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My heart bleeds

Aww, that’s a shame, I hate it for ya.

NYC mayor Eric Adams says the city is at ‘breaking point’ as 400 asylum seekers arrive EACH DAY – and submits an emergency aid request to Gov. Kathy Hochul to help shelter hundreds of migrants
New York City Mayor Eric Adams said the city has reached its ‘breaking point’ as 400 asylum seekers arrive at the Big Apple every day.

Adams has submitted an emergency mutual aid request to the state and Gov. Kathy Hochul asking for immediate help over the weekend to house the incoming migrants.

‘We are at our breaking point,’ Adams said. ‘Based off our projections, we anticipate being unable to continue sheltering arriving asylum seekers on our own.

‘Our initial request is for shelter to accommodate 500 asylum seekers, but, as New York City continues to see numbers balloon, this estimate will increase as well.’

Yeh, yeh, yeh. Tell it to El Paso, or any other of a huge number of Texas border towns, whydon’tcha.

The plea for help comes a week after Colorado joined the list of states busing migrants to New York City to alleviate the burden for those near the southern border and to get the asylum seekers to their preferred destination.

Adam’s office noted that the city has received more than 3,100 asylum seekers in the previous week, averaging about 400 each day, with 835 arriving on Thursday alone.

‘All this is pushing New York City to the brink,’ Adams said. ‘Since last spring, the city has stepped up to welcome approximately 40,000 asylum seekers, providing them with shelter, food, and connections to a host of resources.

Which still amounts to a mere drop in the proverbial bucket of the tsunami of illegals the border states have been inundated by, for years now. This next bit of blue-on-blue, friendly-fire aggression, though, is something kinda new.

The mayor also appeared to take a swipe at the Biden administration and federal lawmakers over the lack of solutions at the border, which saw a spike in illegal immigration in recent months.

‘The absence of sorely needed federal immigration reform should not mean that this humanitarian crisis falls only on the shoulders of cities,’ Adams said.

Sez you, Mr “In this house, we believe that no human being is ‘illegal’.”

‘We need support and aid from our federal and state partners and look forward to working together to meet this crisis head-on.’

Always with the beggar’s-hand out with these smarmy asshats, innit. Quelle surprise, that.

Later in the piece, Mayor Whinezalot bleats and moans about how very, very “unfair” it is that Colorado is joining the ever-lengthening list of much-put-upon states who have decided to shift a mere tithe of their wetback burden to NYC, but “unfair’ is hardly the right word here. Forcing self-proclaimed “sanctuary” cities like NYC to put their money where their self-righteous yaps are at last and share in a problem they did a great deal to help create is the very definition of “fair.”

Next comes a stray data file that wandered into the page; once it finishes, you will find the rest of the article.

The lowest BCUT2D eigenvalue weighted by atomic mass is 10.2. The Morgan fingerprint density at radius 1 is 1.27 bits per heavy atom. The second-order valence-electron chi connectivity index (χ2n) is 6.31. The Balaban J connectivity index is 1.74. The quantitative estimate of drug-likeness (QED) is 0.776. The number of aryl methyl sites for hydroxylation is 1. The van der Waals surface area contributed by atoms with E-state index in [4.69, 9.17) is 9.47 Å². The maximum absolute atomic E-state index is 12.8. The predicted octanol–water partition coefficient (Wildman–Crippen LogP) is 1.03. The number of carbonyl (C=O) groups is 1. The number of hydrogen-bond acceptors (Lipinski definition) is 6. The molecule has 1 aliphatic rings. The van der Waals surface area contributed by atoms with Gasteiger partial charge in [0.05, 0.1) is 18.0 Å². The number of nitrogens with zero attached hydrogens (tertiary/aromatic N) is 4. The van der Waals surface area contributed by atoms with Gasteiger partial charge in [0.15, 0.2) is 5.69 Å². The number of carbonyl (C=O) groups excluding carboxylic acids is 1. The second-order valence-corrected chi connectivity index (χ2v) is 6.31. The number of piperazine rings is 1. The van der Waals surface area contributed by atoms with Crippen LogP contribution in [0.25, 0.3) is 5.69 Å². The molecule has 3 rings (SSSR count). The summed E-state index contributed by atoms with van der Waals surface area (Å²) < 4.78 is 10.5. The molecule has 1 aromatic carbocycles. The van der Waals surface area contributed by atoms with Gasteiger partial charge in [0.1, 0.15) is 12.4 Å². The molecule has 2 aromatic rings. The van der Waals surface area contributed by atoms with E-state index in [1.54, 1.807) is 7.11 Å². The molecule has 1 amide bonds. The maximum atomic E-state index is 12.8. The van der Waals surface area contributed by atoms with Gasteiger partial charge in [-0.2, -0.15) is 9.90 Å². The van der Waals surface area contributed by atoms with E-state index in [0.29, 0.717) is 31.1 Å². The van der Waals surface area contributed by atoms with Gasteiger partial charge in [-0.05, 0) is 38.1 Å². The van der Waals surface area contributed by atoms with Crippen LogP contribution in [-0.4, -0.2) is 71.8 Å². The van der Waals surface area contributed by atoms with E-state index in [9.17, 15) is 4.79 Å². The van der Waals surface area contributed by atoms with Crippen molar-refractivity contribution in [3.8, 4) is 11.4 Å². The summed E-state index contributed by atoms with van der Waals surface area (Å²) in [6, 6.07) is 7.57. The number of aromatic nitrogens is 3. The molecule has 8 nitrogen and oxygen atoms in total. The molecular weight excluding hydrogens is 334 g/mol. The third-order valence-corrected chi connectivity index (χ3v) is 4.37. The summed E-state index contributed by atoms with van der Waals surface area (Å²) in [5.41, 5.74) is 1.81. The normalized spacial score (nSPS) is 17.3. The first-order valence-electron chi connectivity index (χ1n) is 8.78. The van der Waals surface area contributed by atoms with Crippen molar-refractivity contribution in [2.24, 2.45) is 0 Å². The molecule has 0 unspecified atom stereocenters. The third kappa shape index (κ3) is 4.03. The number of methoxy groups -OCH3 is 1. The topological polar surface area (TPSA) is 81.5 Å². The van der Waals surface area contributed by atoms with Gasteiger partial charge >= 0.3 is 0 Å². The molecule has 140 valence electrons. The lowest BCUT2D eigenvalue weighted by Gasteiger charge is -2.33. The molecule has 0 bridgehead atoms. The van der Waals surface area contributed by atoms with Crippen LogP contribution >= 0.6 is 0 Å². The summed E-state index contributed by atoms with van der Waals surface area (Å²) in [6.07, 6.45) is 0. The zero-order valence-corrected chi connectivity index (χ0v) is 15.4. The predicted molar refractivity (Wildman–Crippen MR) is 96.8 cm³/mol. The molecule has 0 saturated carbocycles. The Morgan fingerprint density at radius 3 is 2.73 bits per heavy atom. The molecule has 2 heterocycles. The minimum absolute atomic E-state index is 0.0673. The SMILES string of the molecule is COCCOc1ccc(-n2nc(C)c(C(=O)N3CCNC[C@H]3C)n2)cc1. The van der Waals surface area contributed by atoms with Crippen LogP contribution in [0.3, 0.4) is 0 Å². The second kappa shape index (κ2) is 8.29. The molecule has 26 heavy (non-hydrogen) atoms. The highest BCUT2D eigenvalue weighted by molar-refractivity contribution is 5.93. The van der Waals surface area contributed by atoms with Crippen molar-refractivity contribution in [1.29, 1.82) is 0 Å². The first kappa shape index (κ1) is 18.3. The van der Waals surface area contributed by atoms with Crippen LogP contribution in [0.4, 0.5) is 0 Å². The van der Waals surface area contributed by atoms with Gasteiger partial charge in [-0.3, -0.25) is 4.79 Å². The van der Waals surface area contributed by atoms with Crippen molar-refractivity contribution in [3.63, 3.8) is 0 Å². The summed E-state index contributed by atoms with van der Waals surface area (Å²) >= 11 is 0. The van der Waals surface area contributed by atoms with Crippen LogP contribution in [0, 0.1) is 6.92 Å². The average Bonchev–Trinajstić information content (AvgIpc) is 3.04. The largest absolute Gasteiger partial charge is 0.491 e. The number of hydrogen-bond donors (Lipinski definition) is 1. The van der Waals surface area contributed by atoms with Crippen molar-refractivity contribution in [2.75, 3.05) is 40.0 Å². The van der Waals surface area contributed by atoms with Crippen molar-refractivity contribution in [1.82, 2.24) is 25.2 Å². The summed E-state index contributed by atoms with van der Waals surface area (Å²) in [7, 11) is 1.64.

13 thoughts on “My heart bleeds

  1. I grew up in the conservative burbs of NYC and still have an affectionate place in my heart for ‘The City’.

    But now I know why Ford To NYC: Drop Dead still resonates with people.

    1. I’ve never been a big city fan. The question is why not? Is it because I just don’t like the big crowd? Possibly, as I don’t. Or is it that I know those cities operate with a high degree of corruption? More likely.

      I recall the first time I was actually down inside that place 🙂 Having been put out near Grand Central with vague instructions on where the bus to JFK would pick me up (only once did I make this mistake), it was late afternoon and I’m expecting tens of thousands of people, and it was deserted. Seriously, every day normal and it’s nearing 6pm and it’s empty. So, standing there looking lost while trying to remember those “simple” instructions, a NYC beat cop saunters up and asks if I need some help. Well, yes says I in my very Southern accent. The gentleman was so kind that he literally walked me up the two blocks, turned right one block, then down to the place the bus would arrive. Nothing was marked and I would never have found it had it not been for that kindness.

      Future moments in the City were pretty much the same. In spite of the reputation, everyone I have ever come into contact with has been quite gracious. That was a long time ago and it changed my opinion of the people living in the city.

      1. What year was that, if I may ask?

        NYC has always been an extraordinary enigma. Incredibly vibrant, extraordinarily beautiful at times and places, and then a basic shithole if you wander a few blocks the wrong way.